Wednesday, 22 March 2023 11:48

Oral and General Side Effects of Pfizer COVID-19 Vaccine in Health Care Workers

1Saja Qasim Abbas, B.D.S., 2Taghreed Fadhil Zaidan, PhD
1Department of Oral Diagnosis, College of Dentistry, University of Baghdad, Baghdad, Iraq, 2Department of Dentistry, Al-Turath University College, Baghdad, Iraq.

Corresponding author: Saja Qasim Abbas
E-mail: This email address is being protected from spambots. You need JavaScript enabled to view it.

Received 12 September 2022.
Accepted for publication on December 12, 2022.
Published March 23, 2023.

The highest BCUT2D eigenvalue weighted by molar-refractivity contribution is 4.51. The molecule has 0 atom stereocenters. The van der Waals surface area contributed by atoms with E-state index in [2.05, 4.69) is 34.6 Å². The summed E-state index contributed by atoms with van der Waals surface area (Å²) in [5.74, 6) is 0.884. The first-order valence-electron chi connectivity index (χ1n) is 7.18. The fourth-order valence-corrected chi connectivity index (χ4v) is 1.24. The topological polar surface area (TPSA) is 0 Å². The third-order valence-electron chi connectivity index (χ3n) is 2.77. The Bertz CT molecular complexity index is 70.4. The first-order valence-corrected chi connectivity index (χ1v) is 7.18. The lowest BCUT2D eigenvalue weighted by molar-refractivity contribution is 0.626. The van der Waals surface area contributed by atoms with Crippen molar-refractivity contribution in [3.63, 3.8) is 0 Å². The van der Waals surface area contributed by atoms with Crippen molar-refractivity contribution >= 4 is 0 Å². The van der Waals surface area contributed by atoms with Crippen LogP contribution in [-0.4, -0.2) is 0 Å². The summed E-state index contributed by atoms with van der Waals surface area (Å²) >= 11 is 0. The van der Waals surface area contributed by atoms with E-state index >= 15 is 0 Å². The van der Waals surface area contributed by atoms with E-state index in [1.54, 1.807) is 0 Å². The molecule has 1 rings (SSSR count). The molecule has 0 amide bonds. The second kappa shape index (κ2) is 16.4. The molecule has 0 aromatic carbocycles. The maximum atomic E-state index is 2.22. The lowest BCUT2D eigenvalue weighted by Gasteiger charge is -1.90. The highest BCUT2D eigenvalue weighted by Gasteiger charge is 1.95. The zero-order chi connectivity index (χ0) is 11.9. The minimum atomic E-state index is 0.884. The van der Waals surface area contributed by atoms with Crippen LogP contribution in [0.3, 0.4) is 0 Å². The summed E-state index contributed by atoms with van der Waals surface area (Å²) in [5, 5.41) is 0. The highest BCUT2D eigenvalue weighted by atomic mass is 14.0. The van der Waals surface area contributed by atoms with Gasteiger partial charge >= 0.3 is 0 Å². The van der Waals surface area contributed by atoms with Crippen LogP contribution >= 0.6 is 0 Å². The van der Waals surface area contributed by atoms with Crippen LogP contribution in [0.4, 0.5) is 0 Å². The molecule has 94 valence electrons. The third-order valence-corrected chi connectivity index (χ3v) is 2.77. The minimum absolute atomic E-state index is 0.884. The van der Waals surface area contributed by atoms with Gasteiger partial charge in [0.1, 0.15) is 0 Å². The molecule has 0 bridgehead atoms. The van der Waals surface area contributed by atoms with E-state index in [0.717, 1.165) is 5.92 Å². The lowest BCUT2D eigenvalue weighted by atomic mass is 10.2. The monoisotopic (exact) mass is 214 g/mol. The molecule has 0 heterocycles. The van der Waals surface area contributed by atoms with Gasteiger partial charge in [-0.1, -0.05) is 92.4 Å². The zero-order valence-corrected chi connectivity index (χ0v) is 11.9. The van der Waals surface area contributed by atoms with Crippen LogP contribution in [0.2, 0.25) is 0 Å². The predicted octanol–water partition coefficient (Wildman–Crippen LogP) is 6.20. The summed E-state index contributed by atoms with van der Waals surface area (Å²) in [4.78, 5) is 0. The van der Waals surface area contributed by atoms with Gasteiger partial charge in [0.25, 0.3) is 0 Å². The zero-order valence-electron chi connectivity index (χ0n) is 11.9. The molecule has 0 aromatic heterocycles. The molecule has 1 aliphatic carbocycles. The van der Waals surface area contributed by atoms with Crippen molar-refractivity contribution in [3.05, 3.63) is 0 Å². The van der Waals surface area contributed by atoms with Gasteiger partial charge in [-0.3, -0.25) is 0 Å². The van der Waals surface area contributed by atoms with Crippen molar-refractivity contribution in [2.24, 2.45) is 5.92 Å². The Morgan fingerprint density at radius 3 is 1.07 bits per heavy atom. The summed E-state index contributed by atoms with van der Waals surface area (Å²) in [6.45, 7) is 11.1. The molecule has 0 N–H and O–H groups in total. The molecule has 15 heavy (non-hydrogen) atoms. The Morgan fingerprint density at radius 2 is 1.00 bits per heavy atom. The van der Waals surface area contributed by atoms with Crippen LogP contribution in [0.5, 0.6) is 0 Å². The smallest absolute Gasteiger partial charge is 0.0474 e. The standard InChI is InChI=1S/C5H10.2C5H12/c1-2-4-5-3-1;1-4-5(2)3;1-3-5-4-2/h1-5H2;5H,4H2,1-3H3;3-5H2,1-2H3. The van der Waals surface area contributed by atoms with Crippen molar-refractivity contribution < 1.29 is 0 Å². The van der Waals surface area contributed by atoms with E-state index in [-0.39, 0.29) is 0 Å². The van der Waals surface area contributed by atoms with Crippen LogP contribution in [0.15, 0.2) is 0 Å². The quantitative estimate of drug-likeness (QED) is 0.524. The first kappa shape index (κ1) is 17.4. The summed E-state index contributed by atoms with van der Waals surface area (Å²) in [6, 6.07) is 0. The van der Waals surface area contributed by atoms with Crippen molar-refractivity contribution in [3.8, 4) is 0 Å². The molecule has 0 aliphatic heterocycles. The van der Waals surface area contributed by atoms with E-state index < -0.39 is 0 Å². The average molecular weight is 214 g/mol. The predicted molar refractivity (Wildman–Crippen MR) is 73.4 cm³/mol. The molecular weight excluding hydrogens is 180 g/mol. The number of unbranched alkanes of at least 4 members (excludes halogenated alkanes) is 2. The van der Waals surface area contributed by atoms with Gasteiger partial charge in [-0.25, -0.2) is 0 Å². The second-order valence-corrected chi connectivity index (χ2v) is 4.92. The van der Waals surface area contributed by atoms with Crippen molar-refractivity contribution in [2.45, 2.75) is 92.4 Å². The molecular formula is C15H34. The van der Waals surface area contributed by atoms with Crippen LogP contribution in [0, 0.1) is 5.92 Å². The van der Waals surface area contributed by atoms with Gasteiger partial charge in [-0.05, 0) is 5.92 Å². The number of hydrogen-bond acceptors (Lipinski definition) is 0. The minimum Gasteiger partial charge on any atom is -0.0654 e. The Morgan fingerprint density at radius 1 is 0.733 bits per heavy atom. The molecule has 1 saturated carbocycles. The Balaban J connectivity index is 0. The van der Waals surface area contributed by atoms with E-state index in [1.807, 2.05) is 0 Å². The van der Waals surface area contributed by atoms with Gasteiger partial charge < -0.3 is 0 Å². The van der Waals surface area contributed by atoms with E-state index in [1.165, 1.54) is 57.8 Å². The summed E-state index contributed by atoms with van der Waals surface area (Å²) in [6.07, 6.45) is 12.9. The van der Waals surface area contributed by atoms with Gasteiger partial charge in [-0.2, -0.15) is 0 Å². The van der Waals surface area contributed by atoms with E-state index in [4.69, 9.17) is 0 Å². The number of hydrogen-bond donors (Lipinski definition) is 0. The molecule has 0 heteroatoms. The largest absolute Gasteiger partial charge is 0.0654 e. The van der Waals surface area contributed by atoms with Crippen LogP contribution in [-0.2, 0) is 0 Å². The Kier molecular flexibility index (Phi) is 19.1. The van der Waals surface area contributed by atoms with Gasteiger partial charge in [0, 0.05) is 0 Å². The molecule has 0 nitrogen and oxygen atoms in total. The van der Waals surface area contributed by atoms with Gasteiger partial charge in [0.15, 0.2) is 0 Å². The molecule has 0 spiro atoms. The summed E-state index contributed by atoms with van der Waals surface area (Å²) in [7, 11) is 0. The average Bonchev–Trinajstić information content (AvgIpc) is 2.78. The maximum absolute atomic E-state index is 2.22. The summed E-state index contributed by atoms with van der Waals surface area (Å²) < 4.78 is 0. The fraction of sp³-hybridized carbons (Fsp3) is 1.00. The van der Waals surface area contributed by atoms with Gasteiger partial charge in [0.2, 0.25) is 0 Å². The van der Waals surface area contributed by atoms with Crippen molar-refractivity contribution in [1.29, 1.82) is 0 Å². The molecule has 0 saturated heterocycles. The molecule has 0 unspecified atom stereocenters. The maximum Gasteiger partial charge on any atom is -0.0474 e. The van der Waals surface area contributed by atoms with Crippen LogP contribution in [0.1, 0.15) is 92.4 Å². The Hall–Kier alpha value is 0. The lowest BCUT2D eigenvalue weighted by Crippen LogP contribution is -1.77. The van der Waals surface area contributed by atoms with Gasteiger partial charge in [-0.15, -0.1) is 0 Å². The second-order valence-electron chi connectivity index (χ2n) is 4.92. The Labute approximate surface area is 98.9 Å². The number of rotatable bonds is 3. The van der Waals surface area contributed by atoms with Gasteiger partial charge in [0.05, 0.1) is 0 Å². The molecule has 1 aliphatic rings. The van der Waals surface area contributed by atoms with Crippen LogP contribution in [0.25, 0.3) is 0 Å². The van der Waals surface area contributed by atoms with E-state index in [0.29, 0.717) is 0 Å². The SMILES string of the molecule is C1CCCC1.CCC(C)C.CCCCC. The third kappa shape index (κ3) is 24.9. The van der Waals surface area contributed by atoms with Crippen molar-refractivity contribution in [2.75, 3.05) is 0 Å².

The first hit of the COVID-19 pandemic was reported in December 2019, in Wuhan, Hubei province, China and seafood wholesale markets were reported to be the source of infection. The development of effective and safe vaccines against SARS-CoV-2 has been extremely fast. The development of the COVID-19 mRNA vaccine started in early January; 2020, after the release of the SARS-CoV-2 genetic sequence by the Chinese Center for Disease Control and Prevention, and its global dissemination by the Global Initiative on Sharing All Influenza Data (GISAID). Initial safety and efficacy for COVID-19 mRNA (Pfizer) have been demonstrated in a study on a total of 43,584 participants randomized to vaccine and placebo. Objectives To determine the prevalence of oral and general side effects of Pfizer COVID-19 vaccination after two doses and booster vaccine in an Iraq cohort. Assessment of oral findings and salivary flow rate in response to Pfizer COVID-19 vaccine. Materials and Methods A randomly selected 85 Iraqi healthcare workers (HCW) from Baghdad Medical City and Al-Yarmouk Teaching Hospital participated in this study. The first study group were thirty HCW who received the COVID-19 vaccination from Pfizer in two doses, the subjects were recruited in this group 2 weeks – 3 months after they were vaccinated and had no prior history of COVID-19 symptoms. The second group comprised thirty HCW who had received the COVID-19 vaccination from Pfizer in two doses; were recruited 3 – 6 months after they were vaccinated and had no prior history of the virus› symptoms. The third group were twenty-five (HCW) who received a third booster dose of COVID-19 vaccination from Pfizer two weeks previously. The medical history (smoking, allergy, medication and previous COVID-19 infection) and general side effects of the vaccine (Injection site pain, Injection site swelling, Fever, Injection site redness, Tiredness, Headache, Nausea, Muscle pain, Alteration in smell, Swollen lymph node, Facial paralysis, Allergic reaction and Palpitation) and oral side effects (Ulcer, Mouth odour, Bleeding gum and Taste alteration) were recorded. An oral examination was performed to detect any oral lesions. Saliva samples were collected from each participant for salivary flow rate calculation. Results The results showed that the differences between the three groups’ side effects are not significant, but clinically 79 out of 85 expressed pain at the injection site, 62 subjects expressed fever and 62 expressed tiredness. The taste detection threshold for (sweets) showed a significant difference between the first and second groups and between the second and third groups. Similarly, the taste detection threshold for (salt) was found to be significantly different between the first and second groups. The taste detection threshold of sweets and salt was significantly higher in the second group, which means the taste is affected negatively by the vaccine. Conclusion The observed side effects following the Pfizer COVID-19 vaccine second dose were similar to those observed following the booster dose. The side effects of the Pfizer vaccine were on the whole moderate and tolerable and are in line with those mentioned in the FDA Fact Sheet and by the manufacturing firm. The COVID-19 vaccination was revealed to be linked to uncommon oral adverse effects.


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